Perse student wins Bronze medal at International Linguistics Olympiad
31 Jul 2018
Hari Prasad (Year 11) is celebrating after winning a bronze medal at the International Linguistics Olympiad, which took place in Prague earlier this week.
Hari won the bronze award in the individual round of the competition. Hari also competed as part of a team chosen to represent the United Kingdom, and the UK team also received a bronze award, coming only 0.35 points off first place.
The International Linguistics Olympiad (IOL) is one of 12 International Science Olympiads that take place each year for secondary school students.
Teams of young linguists from around the world, armed with logical and problem solving abilities, outside-the-box thinking, patience and creativity, tested their minds against the world’s toughest puzzles in language and linguistics. As part of the competition hosted by the Charles University and Czech University of Life Sciences in Prague, students had to decipher puzzles compiled in a range of languages.
As well as learning French, German and Latin, Hari’s language skills extend to Chinese, Irish Gaelic and Sanskrit – an ability he believes helps with solving linguistics problems.
Hari said: “It was especially enjoyable meeting people from all over the world and getting to know about their cultures and languages. I was incredibly nervous beforehand because the winning country is decided on the average of a team’s individual scores.
The questions centred on: the Creek stress placement system; the Hakhun syntax and auxiliary prefix/suffix hierarchy; the sound laws involved between Terêna’s first person singular and second person singular genitive case (and the effect of Portuguese loanwords on that); the varying hybrid base system of Mountain Arapesh for counting objects, and the Iroquois kinship system of Akan.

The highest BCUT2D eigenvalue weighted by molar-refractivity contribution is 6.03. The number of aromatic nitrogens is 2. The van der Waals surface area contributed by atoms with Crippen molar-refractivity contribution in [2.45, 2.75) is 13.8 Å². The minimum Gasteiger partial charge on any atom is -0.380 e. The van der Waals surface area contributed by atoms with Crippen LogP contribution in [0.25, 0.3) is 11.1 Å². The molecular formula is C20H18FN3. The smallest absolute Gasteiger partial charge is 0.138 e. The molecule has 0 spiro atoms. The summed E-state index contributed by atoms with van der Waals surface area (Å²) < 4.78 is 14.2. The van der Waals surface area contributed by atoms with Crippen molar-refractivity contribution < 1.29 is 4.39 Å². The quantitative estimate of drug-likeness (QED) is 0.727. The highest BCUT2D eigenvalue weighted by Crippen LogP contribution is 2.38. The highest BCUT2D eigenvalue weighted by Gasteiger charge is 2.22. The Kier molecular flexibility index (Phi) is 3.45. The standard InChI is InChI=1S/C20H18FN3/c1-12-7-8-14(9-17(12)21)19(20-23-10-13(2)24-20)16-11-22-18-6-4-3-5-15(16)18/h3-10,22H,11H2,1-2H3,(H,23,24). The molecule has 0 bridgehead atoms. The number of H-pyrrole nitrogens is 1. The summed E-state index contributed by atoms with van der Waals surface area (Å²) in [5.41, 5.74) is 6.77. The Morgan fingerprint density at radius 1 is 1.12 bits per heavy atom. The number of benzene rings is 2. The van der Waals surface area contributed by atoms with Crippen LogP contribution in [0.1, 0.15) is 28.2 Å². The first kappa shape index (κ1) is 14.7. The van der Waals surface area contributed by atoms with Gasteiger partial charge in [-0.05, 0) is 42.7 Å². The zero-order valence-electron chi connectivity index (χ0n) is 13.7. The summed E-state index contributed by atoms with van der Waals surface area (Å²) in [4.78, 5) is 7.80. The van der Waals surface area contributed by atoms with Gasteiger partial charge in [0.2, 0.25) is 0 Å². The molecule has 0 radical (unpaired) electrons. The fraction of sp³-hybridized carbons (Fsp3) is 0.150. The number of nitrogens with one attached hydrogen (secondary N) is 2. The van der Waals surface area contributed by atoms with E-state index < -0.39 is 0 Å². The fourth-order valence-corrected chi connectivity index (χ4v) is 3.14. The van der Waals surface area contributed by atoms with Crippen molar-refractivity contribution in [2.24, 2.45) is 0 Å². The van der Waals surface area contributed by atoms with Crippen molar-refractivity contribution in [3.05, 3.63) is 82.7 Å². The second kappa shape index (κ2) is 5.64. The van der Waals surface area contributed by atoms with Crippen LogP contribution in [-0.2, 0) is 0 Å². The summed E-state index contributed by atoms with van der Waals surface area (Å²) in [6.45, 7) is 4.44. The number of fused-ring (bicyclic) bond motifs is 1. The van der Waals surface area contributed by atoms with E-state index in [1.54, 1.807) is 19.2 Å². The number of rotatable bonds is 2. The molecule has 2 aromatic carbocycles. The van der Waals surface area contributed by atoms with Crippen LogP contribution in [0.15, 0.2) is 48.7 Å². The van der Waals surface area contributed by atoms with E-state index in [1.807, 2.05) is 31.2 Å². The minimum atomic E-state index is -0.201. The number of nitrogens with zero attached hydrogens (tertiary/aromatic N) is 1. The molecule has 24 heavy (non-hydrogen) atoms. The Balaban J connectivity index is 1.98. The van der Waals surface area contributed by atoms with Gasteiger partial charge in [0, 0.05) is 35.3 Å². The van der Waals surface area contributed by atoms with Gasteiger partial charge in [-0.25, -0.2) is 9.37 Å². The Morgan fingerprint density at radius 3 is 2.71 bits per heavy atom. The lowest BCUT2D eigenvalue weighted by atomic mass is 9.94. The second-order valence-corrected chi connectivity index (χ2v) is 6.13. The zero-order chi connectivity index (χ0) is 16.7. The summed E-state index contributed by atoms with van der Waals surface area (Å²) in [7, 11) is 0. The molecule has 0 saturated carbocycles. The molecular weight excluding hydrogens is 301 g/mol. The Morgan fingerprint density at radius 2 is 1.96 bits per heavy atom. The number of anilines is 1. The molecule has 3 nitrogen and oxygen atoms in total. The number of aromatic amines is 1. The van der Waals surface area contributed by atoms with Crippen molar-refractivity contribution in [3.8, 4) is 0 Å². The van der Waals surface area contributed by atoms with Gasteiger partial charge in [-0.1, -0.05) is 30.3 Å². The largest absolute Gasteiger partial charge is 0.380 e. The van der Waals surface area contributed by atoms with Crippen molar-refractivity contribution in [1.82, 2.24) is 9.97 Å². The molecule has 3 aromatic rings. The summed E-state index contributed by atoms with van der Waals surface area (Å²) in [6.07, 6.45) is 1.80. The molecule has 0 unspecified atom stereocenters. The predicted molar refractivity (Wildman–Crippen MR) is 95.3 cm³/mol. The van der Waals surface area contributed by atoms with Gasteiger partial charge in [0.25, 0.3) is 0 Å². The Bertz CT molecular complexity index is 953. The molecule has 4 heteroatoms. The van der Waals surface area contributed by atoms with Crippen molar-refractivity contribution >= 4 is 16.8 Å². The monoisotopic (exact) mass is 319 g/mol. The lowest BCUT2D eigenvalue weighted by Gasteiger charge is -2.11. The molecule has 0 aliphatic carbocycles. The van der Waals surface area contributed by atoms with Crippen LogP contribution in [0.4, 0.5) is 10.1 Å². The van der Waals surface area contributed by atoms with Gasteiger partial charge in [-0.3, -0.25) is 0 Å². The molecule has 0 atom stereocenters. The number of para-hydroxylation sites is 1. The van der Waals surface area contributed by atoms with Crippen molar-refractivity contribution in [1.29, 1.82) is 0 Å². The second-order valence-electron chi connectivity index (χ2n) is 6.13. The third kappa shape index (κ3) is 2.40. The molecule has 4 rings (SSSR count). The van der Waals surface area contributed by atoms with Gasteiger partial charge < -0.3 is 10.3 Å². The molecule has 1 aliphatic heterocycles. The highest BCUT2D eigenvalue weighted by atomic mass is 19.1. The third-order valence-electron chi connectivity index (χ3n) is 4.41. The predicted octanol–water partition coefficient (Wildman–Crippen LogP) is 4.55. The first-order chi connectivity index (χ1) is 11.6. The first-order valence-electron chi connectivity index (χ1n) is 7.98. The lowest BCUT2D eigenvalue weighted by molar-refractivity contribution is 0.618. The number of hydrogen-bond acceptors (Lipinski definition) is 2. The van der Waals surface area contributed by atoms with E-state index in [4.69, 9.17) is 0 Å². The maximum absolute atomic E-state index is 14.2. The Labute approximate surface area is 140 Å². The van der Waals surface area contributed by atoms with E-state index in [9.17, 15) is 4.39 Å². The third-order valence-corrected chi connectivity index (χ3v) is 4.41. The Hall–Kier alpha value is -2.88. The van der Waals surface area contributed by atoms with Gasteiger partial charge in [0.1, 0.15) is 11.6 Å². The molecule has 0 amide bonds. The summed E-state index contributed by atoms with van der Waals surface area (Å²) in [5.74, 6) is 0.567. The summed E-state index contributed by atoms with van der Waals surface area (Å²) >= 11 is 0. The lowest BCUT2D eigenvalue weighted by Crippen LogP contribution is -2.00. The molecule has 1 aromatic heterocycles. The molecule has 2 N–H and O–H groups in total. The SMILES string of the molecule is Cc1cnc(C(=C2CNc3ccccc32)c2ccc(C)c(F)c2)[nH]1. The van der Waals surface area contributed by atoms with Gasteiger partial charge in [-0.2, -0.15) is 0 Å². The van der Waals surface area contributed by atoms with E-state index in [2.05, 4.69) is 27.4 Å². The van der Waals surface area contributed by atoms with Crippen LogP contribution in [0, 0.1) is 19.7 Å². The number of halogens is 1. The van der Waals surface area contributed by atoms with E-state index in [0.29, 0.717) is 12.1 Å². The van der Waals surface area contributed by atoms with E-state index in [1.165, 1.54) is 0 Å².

Personally, I would say I enjoyed Mountain Arapesh the most because of how bizarre and complicated a system they had devised for merely counting things.
As for Prague, I found it very picturesque and liked visiting all the famous places there. The Czech language is quite interesting and it still amazes me that they can have 5 consecutive consonants (all of which form individual sounds), such as in ‘zrmzlina’ which means ice cream. Our campus was excellent as it contained a huge sports centre and spacious lecture halls. At the closing ceremony, the organisers performed a handover to the next hosts, South Korea. Having seen their promotion video, I really hope it will be possible to get into the team next year!”
See the results here.